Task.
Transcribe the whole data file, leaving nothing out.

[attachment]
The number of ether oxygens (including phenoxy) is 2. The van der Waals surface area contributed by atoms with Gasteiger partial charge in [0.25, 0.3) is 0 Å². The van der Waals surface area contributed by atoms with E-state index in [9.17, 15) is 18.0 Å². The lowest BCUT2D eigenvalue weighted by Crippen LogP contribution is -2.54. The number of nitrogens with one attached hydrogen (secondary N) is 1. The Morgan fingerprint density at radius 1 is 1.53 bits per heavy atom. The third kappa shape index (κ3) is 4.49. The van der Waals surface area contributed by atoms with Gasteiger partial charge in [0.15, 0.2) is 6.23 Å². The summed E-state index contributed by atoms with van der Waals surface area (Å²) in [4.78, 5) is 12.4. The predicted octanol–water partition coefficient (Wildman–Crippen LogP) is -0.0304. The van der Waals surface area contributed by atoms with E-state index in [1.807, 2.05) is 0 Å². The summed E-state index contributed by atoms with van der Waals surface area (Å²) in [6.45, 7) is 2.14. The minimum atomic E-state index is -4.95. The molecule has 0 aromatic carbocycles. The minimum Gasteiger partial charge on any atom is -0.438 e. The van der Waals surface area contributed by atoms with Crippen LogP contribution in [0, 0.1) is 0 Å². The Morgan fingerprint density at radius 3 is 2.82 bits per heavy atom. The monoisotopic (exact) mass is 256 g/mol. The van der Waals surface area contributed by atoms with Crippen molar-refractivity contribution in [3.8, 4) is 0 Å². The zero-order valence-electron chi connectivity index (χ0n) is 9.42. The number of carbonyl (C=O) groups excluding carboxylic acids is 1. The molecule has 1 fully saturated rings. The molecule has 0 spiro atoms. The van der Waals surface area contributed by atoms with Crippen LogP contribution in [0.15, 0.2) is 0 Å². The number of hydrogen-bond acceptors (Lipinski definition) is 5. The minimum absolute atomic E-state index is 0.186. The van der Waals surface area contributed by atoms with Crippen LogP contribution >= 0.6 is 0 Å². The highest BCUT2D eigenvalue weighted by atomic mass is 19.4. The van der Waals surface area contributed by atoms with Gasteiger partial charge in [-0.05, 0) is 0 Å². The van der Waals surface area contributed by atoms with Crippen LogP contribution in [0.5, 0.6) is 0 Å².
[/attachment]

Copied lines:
The number of ether oxygens (including phenoxy) is 2. The van der Waals surface area contributed by atoms with Gasteiger partial charge in [0.25, 0.3) is 0 Å². The van der Waals surface area contributed by atoms with E-state index in [9.17, 15) is 18.0 Å². The lowest BCUT2D eigenvalue weighted by Crippen LogP contribution is -2.54. The number of nitrogens with one attached hydrogen (secondary N) is 1. The Morgan fingerprint density at radius 1 is 1.53 bits per heavy atom. The third kappa shape index (κ3) is 4.49. The van der Waals surface area contributed by atoms with Gasteiger partial charge in [0.15, 0.2) is 6.23 Å². The summed E-state index contributed by atoms with van der Waals surface area (Å²) in [4.78, 5) is 12.4. The predicted octanol–water partition coefficient (Wildman–Crippen LogP) is -0.0304. The van der Waals surface area contributed by atoms with E-state index in [1.807, 2.05) is 0 Å². The summed E-state index contributed by atoms with van der Waals surface area (Å²) in [6.45, 7) is 2.14. The minimum atomic E-state index is -4.95. The molecule has 0 aromatic carbocycles. The minimum Gasteiger partial charge on any atom is -0.438 e. The van der Waals surface area contributed by atoms with Crippen LogP contribution in [0, 0.1) is 0 Å². The Morgan fingerprint density at radius 3 is 2.82 bits per heavy atom. The monoisotopic (exact) mass is 256 g/mol. The van der Waals surface area contributed by atoms with Crippen molar-refractivity contribution in [3.8, 4) is 0 Å². The zero-order valence-electron chi connectivity index (χ0n) is 9.42. The number of carbonyl (C=O) groups excluding carboxylic acids is 1. The molecule has 1 fully saturated rings. The molecule has 0 spiro atoms. The van der Waals surface area contributed by atoms with Crippen LogP contribution in [0.15, 0.2) is 0 Å². The number of hydrogen-bond acceptors (Lipinski definition) is 5. The minimum absolute atomic E-state index is 0.186. The van der Waals surface area contributed by atoms with Crippen LogP contribution >= 0.6 is 0 Å². The highest BCUT2D eigenvalue weighted by atomic mass is 19.4. The van der Waals surface area contributed by atoms with Gasteiger partial charge in [-0.05, 0) is 0 Å². The van der Waals surface area contributed by atoms with Crippen LogP contribution in [0.5, 0.6) is 0 Å².